The modern-day mosque is situated on a rectangular plot and is two stories tall. The Ottoman prayer hall, which is the oldest part of the mosque, lies towards the south. It has a flat paved roof topped with 27 sliding domes on square bases.[43] Holes pierced into the base of each dome illuminate the interior when the domes are closed. The sliding roof is closed during the afternoon prayer (Dhuhr) to protect the visitors. When the domes slide out on metal tracks to shade areas of the roof, they create light wells for the prayer hall. At these times, the courtyard of the Ottoman mosque is also shaded with umbrellas affixed to freestanding columns.[44] The roof is accessed by stairs and escalators. The paved area around the mosque is also used for prayer, equipped with umbrella tents.[45] The sliding domes and retractable umbrella-like canopies were designed by the German Muslim architect Mahmoud Bodo Rasch, his firm SL Rasch GmbH, and Buro Happold.[46]

The Green Dome edit

The chamber adjacent to the Rawdah holds the tombs of Muhammad and two of his companions and father-in-laws, Abu Bakr and Umar. A fourth grave is reserved for ʿĪsā (Jesus), as Muslims believe that he will return and will be buried at the site. The site is covered by the Green Dome. It was constructed in 1817 CE during the reign of the Ottoman sultan Mahmud II and painted green in 1837 CE.[4]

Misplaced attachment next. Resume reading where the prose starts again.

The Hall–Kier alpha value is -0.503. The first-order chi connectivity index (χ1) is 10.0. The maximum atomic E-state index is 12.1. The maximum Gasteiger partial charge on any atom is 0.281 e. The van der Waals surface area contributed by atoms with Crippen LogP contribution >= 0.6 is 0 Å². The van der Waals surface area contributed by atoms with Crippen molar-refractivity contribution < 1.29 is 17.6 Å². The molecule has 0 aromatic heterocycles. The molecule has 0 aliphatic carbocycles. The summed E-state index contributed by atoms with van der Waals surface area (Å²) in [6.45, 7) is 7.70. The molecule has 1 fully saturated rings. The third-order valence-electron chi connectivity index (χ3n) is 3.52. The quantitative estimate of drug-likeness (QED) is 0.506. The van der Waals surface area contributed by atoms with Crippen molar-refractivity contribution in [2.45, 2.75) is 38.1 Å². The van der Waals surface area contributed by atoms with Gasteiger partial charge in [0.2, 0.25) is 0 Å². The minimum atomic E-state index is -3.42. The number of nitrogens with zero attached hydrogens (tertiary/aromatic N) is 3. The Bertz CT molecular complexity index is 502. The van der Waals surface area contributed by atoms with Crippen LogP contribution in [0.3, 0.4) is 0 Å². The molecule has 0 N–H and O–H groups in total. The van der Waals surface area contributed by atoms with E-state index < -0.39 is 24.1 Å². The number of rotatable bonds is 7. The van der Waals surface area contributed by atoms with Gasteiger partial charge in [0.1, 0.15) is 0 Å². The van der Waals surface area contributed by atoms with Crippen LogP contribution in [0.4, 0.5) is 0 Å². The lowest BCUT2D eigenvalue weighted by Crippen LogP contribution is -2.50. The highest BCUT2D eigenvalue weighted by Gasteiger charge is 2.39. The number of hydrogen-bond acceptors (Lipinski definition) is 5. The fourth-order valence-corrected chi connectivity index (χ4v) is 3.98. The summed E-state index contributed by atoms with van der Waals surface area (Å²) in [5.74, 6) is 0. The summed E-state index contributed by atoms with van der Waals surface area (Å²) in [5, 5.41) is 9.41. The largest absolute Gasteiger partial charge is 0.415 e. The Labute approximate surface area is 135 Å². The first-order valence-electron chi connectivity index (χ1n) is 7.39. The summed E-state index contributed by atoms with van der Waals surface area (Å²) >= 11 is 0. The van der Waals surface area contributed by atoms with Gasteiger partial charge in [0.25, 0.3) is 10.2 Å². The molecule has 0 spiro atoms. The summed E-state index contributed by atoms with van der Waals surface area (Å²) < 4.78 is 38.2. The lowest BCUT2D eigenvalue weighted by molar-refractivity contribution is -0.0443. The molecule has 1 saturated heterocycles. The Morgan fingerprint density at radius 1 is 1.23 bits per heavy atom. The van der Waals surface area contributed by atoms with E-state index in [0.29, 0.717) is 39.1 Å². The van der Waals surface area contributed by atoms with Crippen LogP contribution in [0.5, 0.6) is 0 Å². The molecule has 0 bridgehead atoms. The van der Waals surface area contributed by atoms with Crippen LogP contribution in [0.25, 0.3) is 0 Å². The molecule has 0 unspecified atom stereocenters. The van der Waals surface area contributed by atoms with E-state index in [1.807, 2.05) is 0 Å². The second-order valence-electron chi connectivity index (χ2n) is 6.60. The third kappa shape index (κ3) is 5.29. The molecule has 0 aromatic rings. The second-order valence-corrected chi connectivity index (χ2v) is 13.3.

The Rawdah edit

 
Ar-Rawdah ash-Sharifah is mostly crowded with worshippers, and movement is restricted by policemen at all times

Ar-Rawḍah ash-Sharīfah (Arabic: ٱلرَّوْضَة ٱلشَّرِيْفَة, lit.'The Noble Garden') is an area between the minbar and the burial-chamber of Muhammad. It is regarded as one of the Riyāḍ al-Jannah (Arabic: رِيَاض ٱلْجَنَّة, lit.'Gardens of the Paradise').[47][4] A green carpet was used to distinguish the area from the red carpet used in the rest of the mosque, though it is now also green. Considering visiting Madinah and performing the Ziyarah, Muhammad said:

“Whoever visits me after my death is like he who had visited me during my life.”[48]